Duo d'Accord (Shao-Yin Huang from Taiwan and Sebastian Euler), prize-winners of the ARD Competition in 2000 and winners of the 1st prize at the internationally renowned piano duo competition “Muray Dranoff” in the USA, which they won “with absolute superiority” (Miami Herald), are here giving their CD debut with Max Reger.
An Interview with the Duo d'Accord
For your first CD, you have chosen works of Max Reger. As a young piano duo, what attracts you to this music?Sebastian Euler: We are fascinated by the enormous wealth of different facets in this music – and of course, the pianistic as well as musical challenges it presents. Reger’s music contains surges of exceptionally virtuosic passagework next to tender, sometimes very intimate sections. Despite his late Romantic harmonies, Reger uses strict classical forms – but coupled with a great deal of humor. Everything, however, is subservient to a higher idea. This idea is hidden in many notes, and it is very important to make it transparent. The most difficult thing for interpreters is to get the right sound. It must be alive, with no traces of artificiality. One needs a great deal of time to master this.
Reger has many sides. During his time, he was one antipode against the modern music of the time – which was considered by some to be in the process of disintegrating; others, however, considered him to be a representative of modern music. Does he have one foot in the past and one in the future as far as you are concerned?H: For me, Reger is one of the last Romantic composers, especially in regard to how his music breathes. He never thought himself to be part of the avant-garde, although his harmonic ideas did contribute to the breakdown of certain forms – even though Reger didn’t necessarily intend this. It’s similar to Richard Strauss. But you can’t really put Reger in a certain corner. He is unique, with all his strengths and weaknesses.
Do you see a connection between the three works Reger composed between 1901 and 1906?E: I don’t see a connection. There are basic traits, however, which always come up in Reger’s compositions, because above all, he was composing for himself as well as to meet his own absolute standards. He didn’t really care if people liked his pieces.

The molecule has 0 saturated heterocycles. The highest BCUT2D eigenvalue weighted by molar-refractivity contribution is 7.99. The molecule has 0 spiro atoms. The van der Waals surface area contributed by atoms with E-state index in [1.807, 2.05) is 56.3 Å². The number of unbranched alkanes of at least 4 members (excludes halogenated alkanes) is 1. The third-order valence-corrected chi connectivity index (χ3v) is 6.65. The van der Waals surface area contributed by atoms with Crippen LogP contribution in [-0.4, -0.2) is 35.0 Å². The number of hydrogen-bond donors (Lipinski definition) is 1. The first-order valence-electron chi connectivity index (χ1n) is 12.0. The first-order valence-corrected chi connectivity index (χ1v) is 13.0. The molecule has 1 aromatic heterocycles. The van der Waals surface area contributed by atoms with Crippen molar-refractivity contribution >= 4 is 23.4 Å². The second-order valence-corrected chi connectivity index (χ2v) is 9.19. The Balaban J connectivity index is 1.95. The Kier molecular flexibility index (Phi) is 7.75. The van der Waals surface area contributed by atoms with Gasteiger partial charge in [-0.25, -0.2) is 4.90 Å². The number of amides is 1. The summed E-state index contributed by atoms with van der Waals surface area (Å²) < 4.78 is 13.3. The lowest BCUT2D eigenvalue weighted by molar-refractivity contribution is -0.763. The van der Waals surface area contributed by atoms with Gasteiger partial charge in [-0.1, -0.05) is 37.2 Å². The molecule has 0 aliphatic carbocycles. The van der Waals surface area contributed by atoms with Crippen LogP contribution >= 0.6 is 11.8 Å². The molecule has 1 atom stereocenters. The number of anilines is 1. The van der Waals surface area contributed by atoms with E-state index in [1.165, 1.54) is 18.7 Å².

How does Reger express the bizarre in his very lively Burleskes?H: For us, the Burleskes – in addition to Schubert’s A Major Rondo – were our first four-hands project; our trial by fire, you might say, because pianistically, they are a real milestone. The really hard thing with these pieces is not losing their exaggerated humor when playing them – if you do, they sound extremely aggressive and hard. Each of the Burleskes has several elements which almost always interrupt each other. These elements themselves are often incomplete or disconnected as well – which is what contributes to the bizarre effect. After one of our concerts, a reviewer wrote about the “Freudian humor” in these pieces, which hits the nail on the head. And you have to get the right dosage of all the elements to unite all of these contrasts.
Reger’s Variations and Fugue on a Theme of Beethoven, op. 86 use musical material from Beethoven’s Bagatelle in B-flat Major, op. 119, no. 11. When you play the Reger, how much of the Beethoven do you still have in mind?H: After the theme, the Beethoven disappears fast. You see that, for example, in Reger’s immediate modulation from B-flat major into keys with sharps. Especially in the fast variations, Reger uses maybe only one or two motives from the Bagatelle as a basis. On the other hand, in the slow movements, the atmosphere of Beethoven’s long, legato phrasing is always in the foreground. Reger develops this into wonderful ‘sound-paintings’ which are highly imaginative as well.
You’ve emphasized the serious character of the Sechs Stücke, op. 94, which hardly anyone knows…H: The opus 94 pieces are not especially long, but much calmer than the Burleskes, although they are often subdivided into different sections – this time, however, with more logical transitions. It isn’t easy to keep up the line and the right kind of tension at this relatively slow pace through all six pieces without manipulating the tempos. The true genius of this work only unfolds when you are very strict with the pulse.
Will you continue working on Reger, or does this CD mark the end of a period for you?H: This recording is certainly an important milestone in our career. But we are very curious people, and there is a world of wonderful music for us to discover.
Dr. Meret Forster of the Mitteldeutscher Rundfunk interviewed the two pianists.
Translation: Elizabeth Gahbler